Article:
JUNE'S CURRENT CONDITIONS INDEX, even with the worst-case scenario employment numbers, showed the Rhode Island economy continues to improve, albeit at a modest rate.
COURTESY LEONARD LARDARO
By Rebecca Keister PBN Staff Writer
SOUTH KINGSTOWN – Flawed labor market data continues to confuse assessment of the state’s economic recovery, University of Rhode Island economist Leonard Lardaro reports in his latest Current Conditions Index.
While some unadjusted numbers previously pegged the state in a double-dip recession, a recent analysis from the state Department of Labor and Training showed that employment here actually had been increasing.
“Apparently, this came as a big surprise to much of this state’s media, even though the errors … were publicly acknowledged by the DLT months ago, and I have been discussing all of this regularly,” Lardaro said in his report.
Lardaro reports in the June CCI that Rhode Island continues in a “tepid” recovery that has been going for 28 months.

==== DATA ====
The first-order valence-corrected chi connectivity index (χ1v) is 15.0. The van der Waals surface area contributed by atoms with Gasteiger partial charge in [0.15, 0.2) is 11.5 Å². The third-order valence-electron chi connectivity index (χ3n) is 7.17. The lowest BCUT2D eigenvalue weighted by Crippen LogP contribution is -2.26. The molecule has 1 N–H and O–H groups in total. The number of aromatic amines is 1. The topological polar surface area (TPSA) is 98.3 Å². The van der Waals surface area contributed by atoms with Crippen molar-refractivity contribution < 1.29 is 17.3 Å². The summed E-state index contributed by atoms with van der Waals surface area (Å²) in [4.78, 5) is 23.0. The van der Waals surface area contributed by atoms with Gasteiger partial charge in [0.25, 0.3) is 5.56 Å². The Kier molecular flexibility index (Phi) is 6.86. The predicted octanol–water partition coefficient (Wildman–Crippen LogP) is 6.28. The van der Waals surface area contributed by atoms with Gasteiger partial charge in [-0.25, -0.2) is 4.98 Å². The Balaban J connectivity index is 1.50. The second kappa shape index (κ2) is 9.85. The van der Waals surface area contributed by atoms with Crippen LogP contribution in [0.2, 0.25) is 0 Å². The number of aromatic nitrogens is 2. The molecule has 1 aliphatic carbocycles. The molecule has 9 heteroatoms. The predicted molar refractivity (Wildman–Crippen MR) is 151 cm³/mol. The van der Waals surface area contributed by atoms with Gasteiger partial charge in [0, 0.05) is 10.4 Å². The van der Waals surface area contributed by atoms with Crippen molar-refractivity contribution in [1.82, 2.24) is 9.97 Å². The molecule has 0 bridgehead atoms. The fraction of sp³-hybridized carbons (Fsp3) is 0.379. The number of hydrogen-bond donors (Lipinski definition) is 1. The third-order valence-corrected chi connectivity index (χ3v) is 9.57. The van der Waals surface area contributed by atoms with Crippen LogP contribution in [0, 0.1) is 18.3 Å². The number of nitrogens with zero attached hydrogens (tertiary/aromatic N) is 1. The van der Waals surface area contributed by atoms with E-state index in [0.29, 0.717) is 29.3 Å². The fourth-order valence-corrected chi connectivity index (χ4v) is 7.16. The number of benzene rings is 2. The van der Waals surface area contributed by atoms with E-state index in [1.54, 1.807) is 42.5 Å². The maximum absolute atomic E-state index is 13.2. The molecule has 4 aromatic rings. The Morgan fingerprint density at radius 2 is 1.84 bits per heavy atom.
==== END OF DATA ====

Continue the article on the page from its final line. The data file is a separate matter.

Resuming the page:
The CCI tracks Rhode Island’s economic performance over a dozen metrics. A number greater than 50 indicates progress. A value of less than 50 signals setbacks.
“While economic reality here is far better than what the ‘official’ data show, the non-flawed data indicate this recovery displayed some loss of momentum … that will likely continue going forward,” Lardaro said.
The June index registered at 67, up from 58 in May. It was 58 in June 2011.
Those numbers are based on official DLT data, but Lardaro has said fluctuations in some reported numbers could put June’s CCI at 75, up from a likely May index of 67.
Lardaro first addressed the flawed data, adjusting his CCI to include two measurement numbers, several months ago.
Eight CCI indicators showed month-over-month improvement in June including a 14.4 percent decrease in new unemployment claims, a 14.6 percent increase in single-unit permits and a 14 percent increase in manufacturing wage.
However, the labor force decreased by 1.5 percent, employment service jobs decreased by 3.5 percent, and private, serving-producing employment fell by 1.2 percent.
Lardaro’s numbers also indicate that June’s unemployment rate reached 10.8 percent, a small increase from the 10.7 percent rate he reported for May.